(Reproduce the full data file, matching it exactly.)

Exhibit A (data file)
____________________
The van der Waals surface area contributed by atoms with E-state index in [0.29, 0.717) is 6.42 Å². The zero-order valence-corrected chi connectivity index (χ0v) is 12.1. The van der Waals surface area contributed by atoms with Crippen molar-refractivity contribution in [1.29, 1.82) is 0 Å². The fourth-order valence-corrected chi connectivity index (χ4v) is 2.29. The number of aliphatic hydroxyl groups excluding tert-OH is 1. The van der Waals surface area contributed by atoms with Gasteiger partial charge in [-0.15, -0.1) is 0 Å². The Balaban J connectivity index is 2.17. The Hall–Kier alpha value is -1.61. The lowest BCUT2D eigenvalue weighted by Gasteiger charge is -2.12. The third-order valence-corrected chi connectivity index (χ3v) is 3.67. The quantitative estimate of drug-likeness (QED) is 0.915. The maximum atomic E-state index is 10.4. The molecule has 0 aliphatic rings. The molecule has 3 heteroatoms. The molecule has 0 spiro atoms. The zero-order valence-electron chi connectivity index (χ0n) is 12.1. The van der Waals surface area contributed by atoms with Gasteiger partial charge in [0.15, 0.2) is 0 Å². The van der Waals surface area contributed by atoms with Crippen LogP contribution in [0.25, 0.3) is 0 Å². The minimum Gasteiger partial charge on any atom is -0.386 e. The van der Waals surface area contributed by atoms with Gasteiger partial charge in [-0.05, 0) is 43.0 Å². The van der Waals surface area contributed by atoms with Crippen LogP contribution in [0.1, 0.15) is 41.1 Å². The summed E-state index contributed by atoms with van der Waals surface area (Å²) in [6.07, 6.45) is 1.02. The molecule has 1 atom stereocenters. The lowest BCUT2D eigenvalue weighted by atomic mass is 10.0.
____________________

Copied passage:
The van der Waals surface area contributed by atoms with E-state index in [0.29, 0.717) is 6.42 Å². The zero-order valence-corrected chi connectivity index (χ0v) is 12.1. The van der Waals surface area contributed by atoms with Crippen molar-refractivity contribution in [1.29, 1.82) is 0 Å². The fourth-order valence-corrected chi connectivity index (χ4v) is 2.29. The number of aliphatic hydroxyl groups excluding tert-OH is 1. The van der Waals surface area contributed by atoms with Gasteiger partial charge in [-0.15, -0.1) is 0 Å². The Balaban J connectivity index is 2.17. The Hall–Kier alpha value is -1.61. The lowest BCUT2D eigenvalue weighted by Gasteiger charge is -2.12. The third-order valence-corrected chi connectivity index (χ3v) is 3.67. The quantitative estimate of drug-likeness (QED) is 0.915. The maximum atomic E-state index is 10.4. The molecule has 0 aliphatic rings. The molecule has 3 heteroatoms. The molecule has 0 spiro atoms. The zero-order valence-electron chi connectivity index (χ0n) is 12.1. The van der Waals surface area contributed by atoms with Gasteiger partial charge in [0.15, 0.2) is 0 Å². The van der Waals surface area contributed by atoms with Crippen LogP contribution in [0.25, 0.3) is 0 Å². The minimum Gasteiger partial charge on any atom is -0.386 e. The van der Waals surface area contributed by atoms with Gasteiger partial charge in [-0.05, 0) is 43.0 Å². The van der Waals surface area contributed by atoms with Crippen LogP contribution in [0.1, 0.15) is 41.1 Å². The summed E-state index contributed by atoms with van der Waals surface area (Å²) in [6.07, 6.45) is 1.02. The molecule has 1 atom stereocenters. The lowest BCUT2D eigenvalue weighted by atomic mass is 10.0.